As part of my job, I regularly review news alerts related to wage and hour issues, looking for interesting stories to pass along to you. As a result, I read about the results of a lot of lawsuits brought under the Fair Labor Standards Act (FLSA).
Over time, I’ve noticed trends — certain themes that occur over and over.
For instance, one trend I’ve noticed is employers being found guilty of inadequate record keeping and failure to accurately record employee time worked. Unfortunately, these failures end up costing them money… often quite a lot of money. Sometimes it even costs them their business.
It seems a distressing number of employers out there are still tracking time by the “seat of the pants” method. Unfortunately for them, when it comes to recording time and attendance and paying eligible employees’ overtime, “best guess” won’t cut it. It’s not just a good idea; it’s the law: your records need to be accurate and complete.
Fortunately, nowadays reliable, accurate time tracking isn’t hard — or expensive. In fact, if you’re currently using manual timesheets or paper timecards, you will almost certainly find that upgrading to an automated time and attendance system actually saves you money… often a lot of money.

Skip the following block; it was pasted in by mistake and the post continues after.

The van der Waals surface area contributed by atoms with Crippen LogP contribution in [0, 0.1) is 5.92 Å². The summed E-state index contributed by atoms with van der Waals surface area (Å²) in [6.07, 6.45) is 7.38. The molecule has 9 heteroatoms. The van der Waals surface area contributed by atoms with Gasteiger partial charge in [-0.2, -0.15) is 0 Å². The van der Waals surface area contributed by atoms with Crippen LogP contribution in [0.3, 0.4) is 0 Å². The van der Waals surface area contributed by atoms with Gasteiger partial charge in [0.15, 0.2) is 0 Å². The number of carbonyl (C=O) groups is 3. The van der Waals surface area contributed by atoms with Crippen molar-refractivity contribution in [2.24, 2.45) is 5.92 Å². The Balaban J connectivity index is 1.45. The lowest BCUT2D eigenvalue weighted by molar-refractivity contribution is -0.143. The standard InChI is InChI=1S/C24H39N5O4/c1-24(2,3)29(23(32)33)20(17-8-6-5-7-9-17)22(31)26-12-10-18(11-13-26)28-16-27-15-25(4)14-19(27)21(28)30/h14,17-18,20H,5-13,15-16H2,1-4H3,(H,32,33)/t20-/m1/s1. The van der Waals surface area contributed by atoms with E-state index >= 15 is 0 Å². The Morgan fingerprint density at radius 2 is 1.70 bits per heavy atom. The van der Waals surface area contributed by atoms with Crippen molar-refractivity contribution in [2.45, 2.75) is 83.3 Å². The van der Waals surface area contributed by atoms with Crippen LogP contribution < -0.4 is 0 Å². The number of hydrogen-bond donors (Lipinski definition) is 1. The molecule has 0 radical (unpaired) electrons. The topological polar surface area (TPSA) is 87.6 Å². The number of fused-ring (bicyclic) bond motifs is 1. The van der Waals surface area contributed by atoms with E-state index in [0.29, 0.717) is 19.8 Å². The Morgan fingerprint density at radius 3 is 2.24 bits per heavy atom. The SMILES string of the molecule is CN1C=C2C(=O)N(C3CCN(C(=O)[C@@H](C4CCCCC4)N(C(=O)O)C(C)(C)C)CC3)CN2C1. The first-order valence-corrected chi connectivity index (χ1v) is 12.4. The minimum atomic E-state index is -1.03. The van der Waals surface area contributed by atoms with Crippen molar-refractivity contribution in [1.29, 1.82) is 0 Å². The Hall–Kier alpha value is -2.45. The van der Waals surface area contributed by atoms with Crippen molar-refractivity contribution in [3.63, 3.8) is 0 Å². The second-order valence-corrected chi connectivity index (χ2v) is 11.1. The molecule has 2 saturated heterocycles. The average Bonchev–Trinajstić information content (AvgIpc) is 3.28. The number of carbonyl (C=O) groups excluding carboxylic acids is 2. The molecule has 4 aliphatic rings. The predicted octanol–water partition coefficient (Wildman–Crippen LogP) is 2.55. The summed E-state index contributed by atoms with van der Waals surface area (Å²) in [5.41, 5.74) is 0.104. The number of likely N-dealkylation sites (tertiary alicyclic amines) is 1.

Depending on your needs, you could get started with an automated computer-based system for an investment of less than $100. And in return, you get:
- Accurate records that will help protect your business from costly penalties and fines in the event of a lawsuit or wage and hour audit.
- Better control over your labor costs, including overtime. Many automated systems offer a variety of reports to help you identify impending overtime and accurately track employee time worked on a daily basis.
- Virtual elimination of clerical errors from manually adding timesheets or keying time worked to your payroll system. These systems automatically total time worked and can export data directly to most popular payroll software and services.
- Money and time saved on payroll preparation. The elimination of manual calculations and data entry can save you hours on payroll processing — time you can use toward more productive tasks.
When I lay it all out like that, it’s hard for me to understand why everybody doesn’t use an automated time and attendance system. 🙂
So, do you use handwritten timesheets or paper time cards to record employee time? Or do you simply rely on guesswork and estimates of time worked? If so, I’m curious: why? What factors are stopping you from implementing a time and attendance system?